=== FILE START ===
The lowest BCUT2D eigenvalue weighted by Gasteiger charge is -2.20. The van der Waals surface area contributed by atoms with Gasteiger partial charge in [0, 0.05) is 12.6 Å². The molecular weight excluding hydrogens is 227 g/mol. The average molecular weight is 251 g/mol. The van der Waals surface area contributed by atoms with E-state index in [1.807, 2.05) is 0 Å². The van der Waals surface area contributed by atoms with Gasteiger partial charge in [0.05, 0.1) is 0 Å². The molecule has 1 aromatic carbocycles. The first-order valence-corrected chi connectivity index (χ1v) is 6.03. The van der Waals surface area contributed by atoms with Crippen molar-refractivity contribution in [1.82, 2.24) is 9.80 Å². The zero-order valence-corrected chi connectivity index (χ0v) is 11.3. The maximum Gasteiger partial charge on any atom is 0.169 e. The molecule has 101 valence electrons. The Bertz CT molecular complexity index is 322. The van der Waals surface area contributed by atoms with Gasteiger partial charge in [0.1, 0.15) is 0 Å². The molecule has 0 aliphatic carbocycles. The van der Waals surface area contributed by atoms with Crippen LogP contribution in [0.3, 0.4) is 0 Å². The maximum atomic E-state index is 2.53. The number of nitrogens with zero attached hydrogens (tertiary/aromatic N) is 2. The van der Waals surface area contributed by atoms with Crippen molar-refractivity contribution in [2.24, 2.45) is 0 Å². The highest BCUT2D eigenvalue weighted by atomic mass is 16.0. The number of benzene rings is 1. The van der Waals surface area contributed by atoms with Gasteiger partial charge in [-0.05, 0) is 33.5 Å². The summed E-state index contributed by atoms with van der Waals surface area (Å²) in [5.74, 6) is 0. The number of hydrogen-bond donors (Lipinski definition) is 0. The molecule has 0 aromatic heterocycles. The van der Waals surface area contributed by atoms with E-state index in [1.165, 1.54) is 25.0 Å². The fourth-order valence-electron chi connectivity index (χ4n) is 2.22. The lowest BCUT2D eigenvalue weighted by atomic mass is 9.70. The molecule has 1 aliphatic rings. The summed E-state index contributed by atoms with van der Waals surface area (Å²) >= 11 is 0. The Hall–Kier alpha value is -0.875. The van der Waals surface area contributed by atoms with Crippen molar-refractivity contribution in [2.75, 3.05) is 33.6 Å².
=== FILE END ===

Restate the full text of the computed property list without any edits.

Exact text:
The lowest BCUT2D eigenvalue weighted by Gasteiger charge is -2.20. The van der Waals surface area contributed by atoms with Gasteiger partial charge in [0, 0.05) is 12.6 Å². The molecular weight excluding hydrogens is 227 g/mol. The average molecular weight is 251 g/mol. The van der Waals surface area contributed by atoms with E-state index in [1.807, 2.05) is 0 Å². The van der Waals surface area contributed by atoms with Gasteiger partial charge in [0.05, 0.1) is 0 Å². The molecule has 1 aromatic carbocycles. The first-order valence-corrected chi connectivity index (χ1v) is 6.03. The van der Waals surface area contributed by atoms with Crippen molar-refractivity contribution in [1.82, 2.24) is 9.80 Å². The zero-order valence-corrected chi connectivity index (χ0v) is 11.3. The maximum Gasteiger partial charge on any atom is 0.169 e. The molecule has 101 valence electrons. The Bertz CT molecular complexity index is 322. The van der Waals surface area contributed by atoms with Gasteiger partial charge in [0.1, 0.15) is 0 Å². The molecule has 0 aliphatic carbocycles. The van der Waals surface area contributed by atoms with Crippen LogP contribution in [0.3, 0.4) is 0 Å². The maximum atomic E-state index is 2.53. The number of nitrogens with zero attached hydrogens (tertiary/aromatic N) is 2. The van der Waals surface area contributed by atoms with Crippen molar-refractivity contribution in [2.24, 2.45) is 0 Å². The highest BCUT2D eigenvalue weighted by atomic mass is 16.0. The number of benzene rings is 1. The van der Waals surface area contributed by atoms with Gasteiger partial charge in [-0.05, 0) is 33.5 Å². The summed E-state index contributed by atoms with van der Waals surface area (Å²) in [5.74, 6) is 0. The number of hydrogen-bond donors (Lipinski definition) is 0. The molecule has 0 aromatic heterocycles. The van der Waals surface area contributed by atoms with E-state index in [1.165, 1.54) is 25.0 Å². The fourth-order valence-electron chi connectivity index (χ4n) is 2.22. The lowest BCUT2D eigenvalue weighted by atomic mass is 9.70. The molecule has 1 aliphatic rings. The summed E-state index contributed by atoms with van der Waals surface area (Å²) >= 11 is 0. The Hall–Kier alpha value is -0.875. The van der Waals surface area contributed by atoms with Crippen molar-refractivity contribution in [2.75, 3.05) is 33.6 Å².